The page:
The overall aim of this project is to assess the long-term impact of the commercial application of pulse trawls in the North Sea flatfish fishery. In order to fulfill the this goal, predictive models of the effect of electric pulses on organisms and on different ecosystem components will be developed and applied. The results will be integrated to assess the consequences of a transition in the flatfish fishery from using tickler chain beam trawls to pulse trawls on the bycatch of undersized fish (discards) and the adverse impact on the North Sea ecosystem.
The North Sea flatfish fishery is mainly carried out with vessels that tow double beam trawls over the sea bed to target sole and plaice (Rijnsdorp et al., 2008). This beam trawl fishery, in particular the one targetting sole, is characterised by a substantial bycatch of undersized fish, benthic invertebrates and debris. In addition, beam trawls have an adverse impact on the structure of sea bed habitats and impose an additional mortality on invertebrate animals in the path of the trawl (Lindeboom and de Groot, 1998; Kaiser et al., 2006). In terms of benthic impacts, flatfish beam trawls together with shellfish dredges are considered to be the most detrimental fishing gears in the North Sea (Polet and Depestele, 2010). These benthic impacts are related to tickler chains that are used to chase sole out of the sea bed. These tickler chains dig into the sea bed to a depth of 8cm or more (Paschen et al 2000).
Research into alternative methods to catch sole has been conducted since the 1970s to increase the selectivity for sole. This research focussed on the use of electrical pulses that led to a contraction of the body muscles (cramp response) during exposure which prevented the sole to dig into the sediment. The U-shaped form of a cramped sole makes it easier to catch in a bottom trawl. After successful commercial trials since 2005, an increasing number of vessels has switched from the traditional tickler chain beam trawls to pulse trawls. These vessels operate under a temporary licence, because use of electricity in catching marine fish is not allowed in EU waters (EC nr 850/98, article 31: non-conventional fishery techniques).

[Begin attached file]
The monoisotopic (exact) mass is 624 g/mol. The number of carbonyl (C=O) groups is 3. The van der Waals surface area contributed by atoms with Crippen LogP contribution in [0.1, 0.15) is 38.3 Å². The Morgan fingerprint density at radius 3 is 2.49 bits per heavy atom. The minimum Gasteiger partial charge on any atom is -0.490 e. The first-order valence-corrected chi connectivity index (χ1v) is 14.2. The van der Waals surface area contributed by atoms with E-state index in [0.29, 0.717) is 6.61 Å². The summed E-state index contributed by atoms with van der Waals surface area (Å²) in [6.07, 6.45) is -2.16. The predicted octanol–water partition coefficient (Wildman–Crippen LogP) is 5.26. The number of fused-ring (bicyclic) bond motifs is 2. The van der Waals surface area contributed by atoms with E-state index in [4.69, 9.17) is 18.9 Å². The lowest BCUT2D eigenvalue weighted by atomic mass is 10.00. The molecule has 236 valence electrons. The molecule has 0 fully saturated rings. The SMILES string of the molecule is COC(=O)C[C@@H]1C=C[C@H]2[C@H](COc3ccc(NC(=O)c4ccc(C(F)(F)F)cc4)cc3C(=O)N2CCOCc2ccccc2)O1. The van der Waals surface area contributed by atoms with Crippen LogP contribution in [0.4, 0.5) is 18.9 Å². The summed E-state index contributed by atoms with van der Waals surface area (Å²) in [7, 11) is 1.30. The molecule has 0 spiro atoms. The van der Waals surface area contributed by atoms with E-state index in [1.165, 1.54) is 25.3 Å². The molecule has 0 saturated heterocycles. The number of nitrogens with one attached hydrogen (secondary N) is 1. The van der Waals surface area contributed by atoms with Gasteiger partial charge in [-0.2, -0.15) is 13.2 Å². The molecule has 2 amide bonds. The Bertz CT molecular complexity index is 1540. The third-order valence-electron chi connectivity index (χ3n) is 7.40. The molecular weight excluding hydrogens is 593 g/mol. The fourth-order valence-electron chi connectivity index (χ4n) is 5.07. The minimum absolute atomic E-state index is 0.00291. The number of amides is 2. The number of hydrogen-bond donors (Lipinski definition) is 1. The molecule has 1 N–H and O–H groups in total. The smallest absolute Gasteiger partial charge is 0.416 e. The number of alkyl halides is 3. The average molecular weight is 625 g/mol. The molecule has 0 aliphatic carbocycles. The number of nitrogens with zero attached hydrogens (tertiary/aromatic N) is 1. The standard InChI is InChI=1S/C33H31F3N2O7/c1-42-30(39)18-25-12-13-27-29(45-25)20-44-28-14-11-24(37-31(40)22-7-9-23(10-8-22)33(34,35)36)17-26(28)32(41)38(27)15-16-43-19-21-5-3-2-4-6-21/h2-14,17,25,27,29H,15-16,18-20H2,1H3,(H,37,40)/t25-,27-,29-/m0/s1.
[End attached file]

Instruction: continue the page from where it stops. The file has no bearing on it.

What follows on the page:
The introduction of pulse fishing in the North Sea has raised serious concerns among stakeholders (fishing industry, NGO’s) and EU member states. Kraan et al. (2015) made an inventory of the concerns which were discussed at a pulse dialogue meeting organised in July 2015. The concerns are related to the lack of knowledge about the ecological effects of electrical pulses on the marine ecosystem and the risk of an increase in catch efficiency and the consequences for other fisheries. The concerns were aggravated by the increasing number of temporary licences to 84 in 2014, as part of a Dutch pilot project in preparation of the introduction of the landing obligation under the reformed European Common Fisheries Policy.
The question whether pulse trawling can be accepted as a commercial fishing method in the EU will be evaluated in the near future. In order to support the decision making process on permanent acceptance of the pulse trawl technique, scientific information is required on the effects of electricity on marine organisms and the benthic ecosystem, and implications of a transition of the beam trawl fleet. The Pulsetrawl Impact Assessment (IAPF) project developed below aims to provide the scientific basis for the assessment of the consequences of a transition in the flatfish fishery from using traditional tickler chain beam trawls to the pulse trawl.